You must bargain with the dirt, your hands must blister they must bleed
Only then will you find beauty not in the bloom, but in the weeds
O’ lover love is not the only thing from you I need.”
One of the most important points that Rockingham makes is that these destitute souls have no alternatives because their home is the only home they know. That’s the hardest part to drive home to folks that hear about depressed communities and wonder why folks don’t just move where there is more opportunity. For some, they’ve never left the county, or they’re trying to hold on to a family farm that’s been in their last name for hundreds of years. This great gulf between those that move and those who stay is an often overlooked, but a critically important demarcation with the critically destitute pushed to one side.
Rockingham feels like a side project in the sense that for the most part, the songs are pretty stripped down and the production is simple. It’s not an acoustic album except for a couple of songs, but with the short track list and sedated nature, you get the sense that Barham didn’t want to make too much racket with this record and ultimately distract from American Aquarium. It’s not a solo project amidst the dissolving of a band, but a side project while the band is still at full strength, and it makes sense for Barhman who continues to not only be outspoken when it comes to little issues that may arise in the music scene, whether it be in the songwriting circles he runs in, or the honorary membership he carries with Texas country, but is also continuing to gain wide respect as a songwriter. This album, if nothing else, helps cement Barham’s name beyond American Aquarium.
But what I took from Rockingham was not just an anger at the political and economic injustices that have brought so many of these rural Southern communities to the breaking point, or severe empathy for the people who suffer their lives away in these certain towns. Rockingham, by being so stark and unrelenting had almost the opposite effect on me, where it made me grateful for the meager opportunities that I’ve had, and the sense of stability we all strive for. It made me realize that so much of happiness is simply making up your mind. Parallel to the people portrayed in Rockingham are people who are still happy, even though they have too little of everything they need. They figure it out. They scrape by, and they don’t complain or blame others for their problems.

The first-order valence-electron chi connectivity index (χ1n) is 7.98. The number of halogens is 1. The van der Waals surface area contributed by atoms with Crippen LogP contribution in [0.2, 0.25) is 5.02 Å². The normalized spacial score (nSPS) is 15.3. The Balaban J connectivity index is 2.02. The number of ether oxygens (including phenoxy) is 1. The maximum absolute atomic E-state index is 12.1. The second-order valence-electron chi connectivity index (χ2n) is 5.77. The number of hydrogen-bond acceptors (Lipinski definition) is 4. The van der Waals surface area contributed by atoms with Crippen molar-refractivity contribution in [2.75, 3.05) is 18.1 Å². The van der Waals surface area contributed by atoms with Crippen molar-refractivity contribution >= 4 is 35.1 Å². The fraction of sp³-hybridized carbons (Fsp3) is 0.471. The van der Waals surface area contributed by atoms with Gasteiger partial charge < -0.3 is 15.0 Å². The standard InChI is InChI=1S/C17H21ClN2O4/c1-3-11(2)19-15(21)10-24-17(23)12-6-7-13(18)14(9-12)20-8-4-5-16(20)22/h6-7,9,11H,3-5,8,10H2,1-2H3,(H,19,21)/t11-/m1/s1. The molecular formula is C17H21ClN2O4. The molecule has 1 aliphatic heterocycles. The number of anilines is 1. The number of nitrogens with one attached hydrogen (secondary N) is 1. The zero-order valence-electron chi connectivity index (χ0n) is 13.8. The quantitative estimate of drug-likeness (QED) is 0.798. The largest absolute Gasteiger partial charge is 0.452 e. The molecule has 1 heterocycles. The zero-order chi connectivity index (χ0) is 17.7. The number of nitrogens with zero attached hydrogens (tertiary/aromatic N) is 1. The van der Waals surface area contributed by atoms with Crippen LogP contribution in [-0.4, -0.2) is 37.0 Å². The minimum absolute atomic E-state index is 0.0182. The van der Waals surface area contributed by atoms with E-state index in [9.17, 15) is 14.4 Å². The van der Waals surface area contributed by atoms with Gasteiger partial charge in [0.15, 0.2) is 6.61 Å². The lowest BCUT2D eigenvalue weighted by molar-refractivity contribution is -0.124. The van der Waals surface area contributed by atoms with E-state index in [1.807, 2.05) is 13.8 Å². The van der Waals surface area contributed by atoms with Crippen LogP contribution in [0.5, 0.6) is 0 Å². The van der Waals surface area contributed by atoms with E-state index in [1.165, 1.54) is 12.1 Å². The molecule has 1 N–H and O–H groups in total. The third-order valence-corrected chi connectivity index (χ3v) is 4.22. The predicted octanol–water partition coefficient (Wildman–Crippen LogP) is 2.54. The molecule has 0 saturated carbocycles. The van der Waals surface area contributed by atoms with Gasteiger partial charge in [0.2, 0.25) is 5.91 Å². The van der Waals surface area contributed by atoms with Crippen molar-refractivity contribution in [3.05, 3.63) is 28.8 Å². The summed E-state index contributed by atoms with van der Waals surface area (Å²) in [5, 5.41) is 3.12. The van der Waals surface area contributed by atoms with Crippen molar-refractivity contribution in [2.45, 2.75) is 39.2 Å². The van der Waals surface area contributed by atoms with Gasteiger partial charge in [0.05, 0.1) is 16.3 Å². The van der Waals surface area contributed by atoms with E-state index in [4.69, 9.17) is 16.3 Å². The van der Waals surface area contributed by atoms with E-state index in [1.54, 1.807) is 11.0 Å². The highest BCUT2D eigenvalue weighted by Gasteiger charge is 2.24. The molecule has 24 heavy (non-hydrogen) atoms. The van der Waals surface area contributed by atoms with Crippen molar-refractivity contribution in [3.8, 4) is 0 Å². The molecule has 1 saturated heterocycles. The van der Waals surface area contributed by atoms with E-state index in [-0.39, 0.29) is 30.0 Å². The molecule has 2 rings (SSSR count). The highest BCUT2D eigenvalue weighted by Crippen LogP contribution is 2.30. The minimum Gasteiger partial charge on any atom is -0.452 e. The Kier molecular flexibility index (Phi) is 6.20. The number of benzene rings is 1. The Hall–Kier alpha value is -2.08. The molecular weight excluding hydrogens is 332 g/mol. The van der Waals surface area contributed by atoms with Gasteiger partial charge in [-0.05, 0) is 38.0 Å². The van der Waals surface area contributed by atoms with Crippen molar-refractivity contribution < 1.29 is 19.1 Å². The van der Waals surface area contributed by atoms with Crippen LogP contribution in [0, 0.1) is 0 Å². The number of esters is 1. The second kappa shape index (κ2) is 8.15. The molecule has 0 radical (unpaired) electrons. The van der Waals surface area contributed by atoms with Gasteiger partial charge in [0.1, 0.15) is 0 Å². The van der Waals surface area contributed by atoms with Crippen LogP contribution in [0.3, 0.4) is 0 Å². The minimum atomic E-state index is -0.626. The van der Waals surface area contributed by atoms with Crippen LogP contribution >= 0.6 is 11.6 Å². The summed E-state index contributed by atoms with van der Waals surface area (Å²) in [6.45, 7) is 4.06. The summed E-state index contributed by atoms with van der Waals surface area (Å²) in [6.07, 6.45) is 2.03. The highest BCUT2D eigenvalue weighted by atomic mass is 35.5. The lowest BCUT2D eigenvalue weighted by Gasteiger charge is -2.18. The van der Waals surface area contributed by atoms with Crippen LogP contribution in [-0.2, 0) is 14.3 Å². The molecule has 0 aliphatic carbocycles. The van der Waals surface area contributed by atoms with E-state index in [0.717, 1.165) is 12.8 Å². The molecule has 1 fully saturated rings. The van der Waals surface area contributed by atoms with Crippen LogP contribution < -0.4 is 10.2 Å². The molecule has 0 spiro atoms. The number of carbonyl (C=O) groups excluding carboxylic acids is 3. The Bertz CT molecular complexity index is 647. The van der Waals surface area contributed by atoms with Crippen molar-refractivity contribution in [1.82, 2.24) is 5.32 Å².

There’s a Rockingham in all of us, just as there’s a place of happiness. Part of it has to do with where you’re born and your upbringing, but part of it has to do with how much you decide to control your own destiny and mindset. There is no doubt to the authenticity of the people, places, and stories of Rockingham. All you have to do is drive across the country, and you will see what’s happening to the forgotten communities of America. But for me, this record was like a mirror reflecting back judgement for every time first world problems frazzle your nerves while so many other folks struggle not just with their circumstances, but their perspective on them. So many move through life day to day, week to week, and simply hope parish on this mortal coil from natural causes, as opposed to the effort of their own hands. Because that’s the deck that life has dealt them, or so they believe.